If you don’t allow people to retain their pride when dealing with them especially when it’s dealing with chasing slow payments – they will take their own steps to do so. This is a true story.
Many years ago, the Branch Manager of a Finance Company in Mackay, Queensland, had to repossess a washing machine from an overweight, 50 year old mother of five who lived on the top floor of a three storey block of units. Now, if you’ve ever lived in a block of flats you know that everyone knows everyone else’s business – or would certainly like to.
Mackay, sub-tropical, mid-January, high humidity, extremely hot.
Manager, a white, short-sleeved shirt, sweating profusely, an unpleasant task to be done.
Assistant Manager, same attire, equally hot.
They arrived at the units, climbed the six sets of steps to get to the top and knocked on the door. Neighbours peeking. “Come in. Come in“, she said. After the door was closed she burst into tears – couldn’t live without the machine – 5 children – dirty clothes, etc, etc. (Repossessions are NOT fun.) The Manager had no choice, many repayment arrangements had been made but broken and his supervisor had instructed him to take the machine if she didn’t/couldn’t pay.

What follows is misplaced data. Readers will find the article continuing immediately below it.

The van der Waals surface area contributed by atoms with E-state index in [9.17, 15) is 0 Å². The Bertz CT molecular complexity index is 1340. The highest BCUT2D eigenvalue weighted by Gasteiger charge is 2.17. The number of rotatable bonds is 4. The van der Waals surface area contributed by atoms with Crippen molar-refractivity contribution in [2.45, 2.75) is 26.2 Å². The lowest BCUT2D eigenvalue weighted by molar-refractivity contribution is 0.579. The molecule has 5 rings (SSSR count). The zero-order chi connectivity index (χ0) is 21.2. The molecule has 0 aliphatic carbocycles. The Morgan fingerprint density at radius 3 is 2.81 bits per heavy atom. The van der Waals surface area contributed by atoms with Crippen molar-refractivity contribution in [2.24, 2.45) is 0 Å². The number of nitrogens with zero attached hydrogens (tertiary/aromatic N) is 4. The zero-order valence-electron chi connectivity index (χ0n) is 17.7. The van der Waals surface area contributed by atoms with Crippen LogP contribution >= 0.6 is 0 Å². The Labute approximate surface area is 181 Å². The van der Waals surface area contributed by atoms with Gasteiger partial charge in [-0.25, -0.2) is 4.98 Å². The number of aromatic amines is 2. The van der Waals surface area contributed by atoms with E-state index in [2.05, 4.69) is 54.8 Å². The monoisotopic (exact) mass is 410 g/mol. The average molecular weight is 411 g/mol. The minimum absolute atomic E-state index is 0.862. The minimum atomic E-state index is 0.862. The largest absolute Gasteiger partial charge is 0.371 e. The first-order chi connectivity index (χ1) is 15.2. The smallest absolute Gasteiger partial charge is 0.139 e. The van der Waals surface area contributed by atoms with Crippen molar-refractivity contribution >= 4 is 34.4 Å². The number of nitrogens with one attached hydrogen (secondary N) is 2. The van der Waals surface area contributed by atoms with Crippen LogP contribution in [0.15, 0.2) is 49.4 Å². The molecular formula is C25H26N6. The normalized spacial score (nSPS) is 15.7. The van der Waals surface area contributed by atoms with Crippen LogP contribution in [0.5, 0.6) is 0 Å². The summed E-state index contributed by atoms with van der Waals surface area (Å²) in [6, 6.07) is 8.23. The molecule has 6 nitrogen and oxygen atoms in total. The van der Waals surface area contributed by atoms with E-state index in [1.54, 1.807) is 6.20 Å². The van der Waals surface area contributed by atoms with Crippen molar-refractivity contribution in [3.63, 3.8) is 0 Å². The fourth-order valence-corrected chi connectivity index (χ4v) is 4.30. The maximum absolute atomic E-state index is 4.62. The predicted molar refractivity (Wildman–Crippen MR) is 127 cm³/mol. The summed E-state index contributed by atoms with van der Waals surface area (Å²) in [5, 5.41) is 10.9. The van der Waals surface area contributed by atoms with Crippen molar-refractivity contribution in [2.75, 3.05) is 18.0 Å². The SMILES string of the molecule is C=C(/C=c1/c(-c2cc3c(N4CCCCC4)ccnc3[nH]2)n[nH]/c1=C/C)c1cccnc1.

So, lifting the heavy machine, getting grease on their hands and clean clothes, the Manager and Assistant Manager carefully negotiated the machine down the six flights of steps. Neighbours still peeking. With their now-wet shirts clinging to their bodies they eventually heaved the machine onto the utility and shut the side-flap and started to get into the vehicle to drive away. At that precise moment, as the Manager’s left foot was in the vehicle, his right still on the concrete, he heard the woman’s voice from above.
With a sidelong glance at her nosy neighbours she shouted,
… until it’s fixed properly“.
She had retained her pride.